People close to me, that I love and respect, have made the decision to avoid the usual festivities of Halloween. I share these questions not out of judgement, but simply because I know I’m making some assumptions and I’d like to understand. I readily admit my life is full of inconsistencies. You won’t have to look hard to find a weak witness, or frequent failures in loving my neighbor, likely on all 365 days of the year. Is Halloween a modern day example of Romans 14 (regardless of which viewpoint is exhibiting the stronger faith)?

The second verse of This Little Light of Mine starts out with, “Hide it under a bushel? No! I’m gonna let it shine.” Personally, I enjoy an evening at home, alone with my family, more than you probably realize. I dream of opportunities to hunker down within the safe confines of our home and isolate myself from the world around me. But in a neighborhood where many homes have two working parents making long commutes, rarely is there a time when the neighborhood is intentional about being outside together.

For me, Halloween seems like a fabulous opportunity to get to know them and their children better, to build community, or at the very least to keep the light on for them. Your neighbors are out looking for you. Be engaged. Be visible. Redeem the night. Don’t hide under the Halloween bushel. Let your light shine.

4 thoughts on “Hiding Under Halloween’s Bushel

  1. Thanks again, Brian for an interesting perspective. Never really thought of what message came with having the lights out. We talked about intentionally going away for the evening, but that seemed more work than answering the door.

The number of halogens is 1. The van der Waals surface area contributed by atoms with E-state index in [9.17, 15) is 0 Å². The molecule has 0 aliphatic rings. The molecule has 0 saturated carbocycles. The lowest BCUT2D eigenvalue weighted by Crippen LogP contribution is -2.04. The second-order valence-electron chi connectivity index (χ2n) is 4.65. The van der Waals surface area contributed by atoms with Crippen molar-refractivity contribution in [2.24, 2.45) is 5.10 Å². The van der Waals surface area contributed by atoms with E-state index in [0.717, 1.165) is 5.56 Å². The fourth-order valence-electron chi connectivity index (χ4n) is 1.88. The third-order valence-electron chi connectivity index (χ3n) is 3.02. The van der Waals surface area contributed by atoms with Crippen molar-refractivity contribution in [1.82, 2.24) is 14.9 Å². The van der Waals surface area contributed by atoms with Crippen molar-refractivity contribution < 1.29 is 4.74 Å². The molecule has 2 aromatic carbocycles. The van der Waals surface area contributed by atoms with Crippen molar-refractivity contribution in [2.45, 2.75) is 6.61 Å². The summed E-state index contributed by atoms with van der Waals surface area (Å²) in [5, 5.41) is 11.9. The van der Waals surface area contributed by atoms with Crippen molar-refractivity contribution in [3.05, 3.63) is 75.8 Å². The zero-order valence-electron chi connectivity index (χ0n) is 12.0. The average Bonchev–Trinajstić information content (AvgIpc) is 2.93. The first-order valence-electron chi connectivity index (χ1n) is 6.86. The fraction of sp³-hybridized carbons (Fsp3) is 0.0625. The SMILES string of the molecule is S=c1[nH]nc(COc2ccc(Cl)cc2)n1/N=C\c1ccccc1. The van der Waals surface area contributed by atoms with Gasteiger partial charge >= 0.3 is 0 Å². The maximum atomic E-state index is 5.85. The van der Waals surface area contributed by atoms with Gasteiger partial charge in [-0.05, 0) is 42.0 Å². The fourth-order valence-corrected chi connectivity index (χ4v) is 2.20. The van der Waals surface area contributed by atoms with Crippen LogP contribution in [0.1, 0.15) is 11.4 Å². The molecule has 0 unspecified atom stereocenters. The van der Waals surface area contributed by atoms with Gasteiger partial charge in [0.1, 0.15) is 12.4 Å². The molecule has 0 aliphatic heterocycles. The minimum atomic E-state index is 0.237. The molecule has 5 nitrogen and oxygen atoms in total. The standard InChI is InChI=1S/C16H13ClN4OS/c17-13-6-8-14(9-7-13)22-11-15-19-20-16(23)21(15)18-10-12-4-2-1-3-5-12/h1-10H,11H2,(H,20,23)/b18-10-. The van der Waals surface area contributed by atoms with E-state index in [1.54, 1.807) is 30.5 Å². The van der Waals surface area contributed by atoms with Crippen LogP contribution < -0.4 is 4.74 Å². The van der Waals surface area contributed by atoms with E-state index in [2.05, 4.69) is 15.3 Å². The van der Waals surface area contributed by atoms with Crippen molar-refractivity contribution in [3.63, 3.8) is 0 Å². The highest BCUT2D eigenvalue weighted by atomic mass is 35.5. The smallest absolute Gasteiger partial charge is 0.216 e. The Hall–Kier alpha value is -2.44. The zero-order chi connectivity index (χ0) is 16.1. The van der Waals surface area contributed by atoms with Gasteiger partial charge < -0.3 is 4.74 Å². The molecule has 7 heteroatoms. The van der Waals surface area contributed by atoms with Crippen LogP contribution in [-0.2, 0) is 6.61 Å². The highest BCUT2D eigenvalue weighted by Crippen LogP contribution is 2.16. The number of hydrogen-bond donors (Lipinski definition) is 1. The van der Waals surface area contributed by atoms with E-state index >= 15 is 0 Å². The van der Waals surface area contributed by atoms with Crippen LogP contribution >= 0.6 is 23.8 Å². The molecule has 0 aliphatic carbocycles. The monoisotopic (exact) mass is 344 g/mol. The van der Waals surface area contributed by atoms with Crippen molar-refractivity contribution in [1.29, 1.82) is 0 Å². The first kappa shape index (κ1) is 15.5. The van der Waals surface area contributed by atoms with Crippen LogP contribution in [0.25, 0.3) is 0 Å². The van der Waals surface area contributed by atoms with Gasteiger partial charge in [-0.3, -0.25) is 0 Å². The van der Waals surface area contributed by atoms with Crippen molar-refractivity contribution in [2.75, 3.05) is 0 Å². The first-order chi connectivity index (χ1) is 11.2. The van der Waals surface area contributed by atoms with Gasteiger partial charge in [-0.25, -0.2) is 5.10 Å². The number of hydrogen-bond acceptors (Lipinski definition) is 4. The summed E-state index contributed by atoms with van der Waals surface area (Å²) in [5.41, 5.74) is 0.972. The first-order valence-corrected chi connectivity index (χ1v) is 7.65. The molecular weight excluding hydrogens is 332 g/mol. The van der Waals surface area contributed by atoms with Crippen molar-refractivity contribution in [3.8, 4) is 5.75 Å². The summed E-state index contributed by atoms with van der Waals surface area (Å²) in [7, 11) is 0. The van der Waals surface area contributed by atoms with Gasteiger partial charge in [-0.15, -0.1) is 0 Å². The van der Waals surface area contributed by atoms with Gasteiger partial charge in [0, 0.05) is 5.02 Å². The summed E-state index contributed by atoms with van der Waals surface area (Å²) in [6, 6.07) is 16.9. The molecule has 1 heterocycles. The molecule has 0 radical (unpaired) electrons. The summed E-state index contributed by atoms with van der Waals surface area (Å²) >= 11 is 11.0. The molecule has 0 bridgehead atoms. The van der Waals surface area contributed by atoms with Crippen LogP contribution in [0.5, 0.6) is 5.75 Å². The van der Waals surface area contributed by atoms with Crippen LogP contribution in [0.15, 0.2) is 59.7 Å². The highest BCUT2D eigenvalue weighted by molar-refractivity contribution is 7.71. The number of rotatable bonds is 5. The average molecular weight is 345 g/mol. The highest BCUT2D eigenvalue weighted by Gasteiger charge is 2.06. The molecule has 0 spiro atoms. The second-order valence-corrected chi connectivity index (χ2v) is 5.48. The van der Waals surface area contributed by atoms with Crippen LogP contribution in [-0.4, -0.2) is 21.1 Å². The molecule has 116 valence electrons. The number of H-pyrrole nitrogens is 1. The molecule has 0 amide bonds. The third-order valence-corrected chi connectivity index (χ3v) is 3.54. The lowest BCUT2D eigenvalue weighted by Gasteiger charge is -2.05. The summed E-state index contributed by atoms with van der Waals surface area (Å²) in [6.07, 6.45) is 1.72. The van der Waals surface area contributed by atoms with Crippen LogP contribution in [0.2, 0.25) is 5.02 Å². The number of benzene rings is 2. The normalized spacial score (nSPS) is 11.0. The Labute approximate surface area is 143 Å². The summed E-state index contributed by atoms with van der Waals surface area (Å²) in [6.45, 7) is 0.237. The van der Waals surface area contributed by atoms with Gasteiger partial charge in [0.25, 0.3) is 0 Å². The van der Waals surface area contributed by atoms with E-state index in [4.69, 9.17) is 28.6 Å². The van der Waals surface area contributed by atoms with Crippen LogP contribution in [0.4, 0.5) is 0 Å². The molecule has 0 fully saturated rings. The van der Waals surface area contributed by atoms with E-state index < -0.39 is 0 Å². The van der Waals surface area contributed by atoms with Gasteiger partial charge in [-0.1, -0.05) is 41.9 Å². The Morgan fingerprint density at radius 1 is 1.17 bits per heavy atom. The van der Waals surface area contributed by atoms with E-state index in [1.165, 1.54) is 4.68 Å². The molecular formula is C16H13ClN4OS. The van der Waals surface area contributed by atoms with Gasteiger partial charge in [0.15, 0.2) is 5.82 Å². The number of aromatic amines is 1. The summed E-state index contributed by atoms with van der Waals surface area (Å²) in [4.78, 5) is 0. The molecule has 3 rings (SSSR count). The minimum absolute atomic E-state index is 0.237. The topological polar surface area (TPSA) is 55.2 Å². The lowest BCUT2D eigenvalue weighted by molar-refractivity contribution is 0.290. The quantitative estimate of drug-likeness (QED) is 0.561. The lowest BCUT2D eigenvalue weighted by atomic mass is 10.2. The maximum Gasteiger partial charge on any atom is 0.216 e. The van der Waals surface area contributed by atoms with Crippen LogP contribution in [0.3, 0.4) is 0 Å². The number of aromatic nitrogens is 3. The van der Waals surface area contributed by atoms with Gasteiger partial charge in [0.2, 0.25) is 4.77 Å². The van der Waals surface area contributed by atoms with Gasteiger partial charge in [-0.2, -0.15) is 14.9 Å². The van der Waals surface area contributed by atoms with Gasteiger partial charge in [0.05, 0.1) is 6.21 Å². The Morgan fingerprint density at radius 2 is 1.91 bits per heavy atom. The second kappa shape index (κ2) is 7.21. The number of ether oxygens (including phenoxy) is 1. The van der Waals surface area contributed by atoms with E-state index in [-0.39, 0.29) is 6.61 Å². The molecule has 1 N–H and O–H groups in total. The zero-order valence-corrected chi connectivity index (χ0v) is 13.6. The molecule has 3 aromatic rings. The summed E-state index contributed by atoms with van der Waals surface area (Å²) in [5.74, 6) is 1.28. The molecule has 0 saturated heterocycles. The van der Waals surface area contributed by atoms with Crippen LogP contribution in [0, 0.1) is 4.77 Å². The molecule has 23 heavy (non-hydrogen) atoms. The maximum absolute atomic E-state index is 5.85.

It used to be more fun when we knew the kids who came to the door. We had about 45 trick or treaters. I don’t think most of them lived in our neighborhood. But you can tell Rachel I did have “real” candy. 😉

    And this one could also be worth publishing.

  2. Thank you, Brian, for your thoughtful perspective.

    I will admit that when my children were growing up, we planned a night away from home (bowling, if I recall correctly) for several years on this particular evening.

    With our own children now grown, and in a different neighborhood, we have a similar situation with respect to street lights (none near by). My driveway and porch lights are on motion sensors, so are dark unless someone has recently walked up from the street. We did have lights on in the house, and our front door has glass panels. A string of solar-powered mini-lights marks the edge of the driveway in a line to the front door. I think we did show “welcome” in that manner.

    We have few children in our immediate neighborhood, so those who come to the door are typically strangers to us. At the end of the evening, Colleen did comment that the two neighbor children that we do know apparently did not come this year, or they chose to not reveal themselves to us.

    Have we followed up with that family to see that they are okay? Not yet…

    I agree with Trena — worth publishing…

  3. There was a great sigh of relief to hear that “real” candy was served. 🙂 Thanks for openly sharing your thoughts. All the homes around us have young children, so my perspective while writing was mostly on those in that stage of life. As a result, I enjoyed hearing your thoughts about Halloween after the kids have grown and left the home, too.